Under the sea, marine heat waves could wreak havoc on wildlife

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(AP) – Even the seas are seeing heat waves.

A new study finds the number of "marine heat waves" roughly doubled between 1982 and 2016. Scientists say such events will likely become more common and intense as the planet warms.

Prolonged periods of extreme heat in the oceans can damage kelp forests and coral reefs, and harm fish and other marine life.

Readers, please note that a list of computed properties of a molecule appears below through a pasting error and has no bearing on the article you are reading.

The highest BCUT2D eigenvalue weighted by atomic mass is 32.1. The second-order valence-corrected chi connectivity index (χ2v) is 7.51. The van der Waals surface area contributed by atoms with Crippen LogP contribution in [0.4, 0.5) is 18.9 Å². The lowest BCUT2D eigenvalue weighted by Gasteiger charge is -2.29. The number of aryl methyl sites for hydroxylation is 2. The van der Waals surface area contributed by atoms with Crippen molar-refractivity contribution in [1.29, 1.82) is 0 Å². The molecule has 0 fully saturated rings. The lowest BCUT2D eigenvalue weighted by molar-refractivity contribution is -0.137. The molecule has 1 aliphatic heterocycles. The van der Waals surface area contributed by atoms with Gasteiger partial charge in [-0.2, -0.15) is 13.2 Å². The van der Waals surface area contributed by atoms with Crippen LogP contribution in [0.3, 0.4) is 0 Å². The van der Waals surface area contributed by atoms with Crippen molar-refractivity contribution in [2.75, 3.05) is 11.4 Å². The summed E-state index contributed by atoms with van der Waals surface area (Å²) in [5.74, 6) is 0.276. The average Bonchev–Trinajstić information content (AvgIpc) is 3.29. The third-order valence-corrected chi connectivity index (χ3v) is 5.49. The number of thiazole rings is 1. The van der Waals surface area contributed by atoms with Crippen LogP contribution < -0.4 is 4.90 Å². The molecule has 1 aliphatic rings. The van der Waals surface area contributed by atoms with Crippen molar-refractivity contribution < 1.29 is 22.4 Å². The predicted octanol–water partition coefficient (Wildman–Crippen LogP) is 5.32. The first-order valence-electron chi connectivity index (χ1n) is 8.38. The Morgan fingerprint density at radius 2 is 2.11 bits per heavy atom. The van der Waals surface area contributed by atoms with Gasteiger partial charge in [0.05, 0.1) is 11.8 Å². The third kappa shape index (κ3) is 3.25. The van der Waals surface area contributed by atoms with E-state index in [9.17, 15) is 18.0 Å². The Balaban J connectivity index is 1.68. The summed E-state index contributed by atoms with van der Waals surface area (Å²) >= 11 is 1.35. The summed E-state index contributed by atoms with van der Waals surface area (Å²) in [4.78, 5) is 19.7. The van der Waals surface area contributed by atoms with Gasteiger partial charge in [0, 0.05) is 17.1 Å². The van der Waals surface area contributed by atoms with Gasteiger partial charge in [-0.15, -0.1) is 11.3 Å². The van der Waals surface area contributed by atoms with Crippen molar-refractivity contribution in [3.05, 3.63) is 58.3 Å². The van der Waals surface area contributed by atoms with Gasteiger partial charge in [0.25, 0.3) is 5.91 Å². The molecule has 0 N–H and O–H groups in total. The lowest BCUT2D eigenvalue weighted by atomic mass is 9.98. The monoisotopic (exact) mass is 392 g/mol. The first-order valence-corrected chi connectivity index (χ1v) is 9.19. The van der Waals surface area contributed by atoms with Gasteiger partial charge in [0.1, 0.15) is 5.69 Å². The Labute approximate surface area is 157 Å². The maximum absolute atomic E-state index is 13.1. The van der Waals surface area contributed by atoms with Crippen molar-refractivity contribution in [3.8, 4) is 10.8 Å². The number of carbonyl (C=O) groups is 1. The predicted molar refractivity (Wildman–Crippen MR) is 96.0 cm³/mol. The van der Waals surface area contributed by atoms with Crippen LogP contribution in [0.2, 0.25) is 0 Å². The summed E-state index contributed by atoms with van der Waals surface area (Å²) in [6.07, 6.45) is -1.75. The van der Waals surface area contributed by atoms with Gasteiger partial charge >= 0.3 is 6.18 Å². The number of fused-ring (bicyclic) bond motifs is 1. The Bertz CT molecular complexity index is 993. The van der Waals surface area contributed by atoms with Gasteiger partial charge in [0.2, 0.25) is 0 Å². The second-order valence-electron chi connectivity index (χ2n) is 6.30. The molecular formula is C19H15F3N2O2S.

The study published Wednesday in Nature relied on satellite data and other records of sea-surface temperatures including from ships and buoys.

Earlier this month, scientists recorded all-time high seawater temperatures off the San Diego coast since readings began in 1916. While the event wasn't part of the latest study, researchers say it was a marine heat wave.

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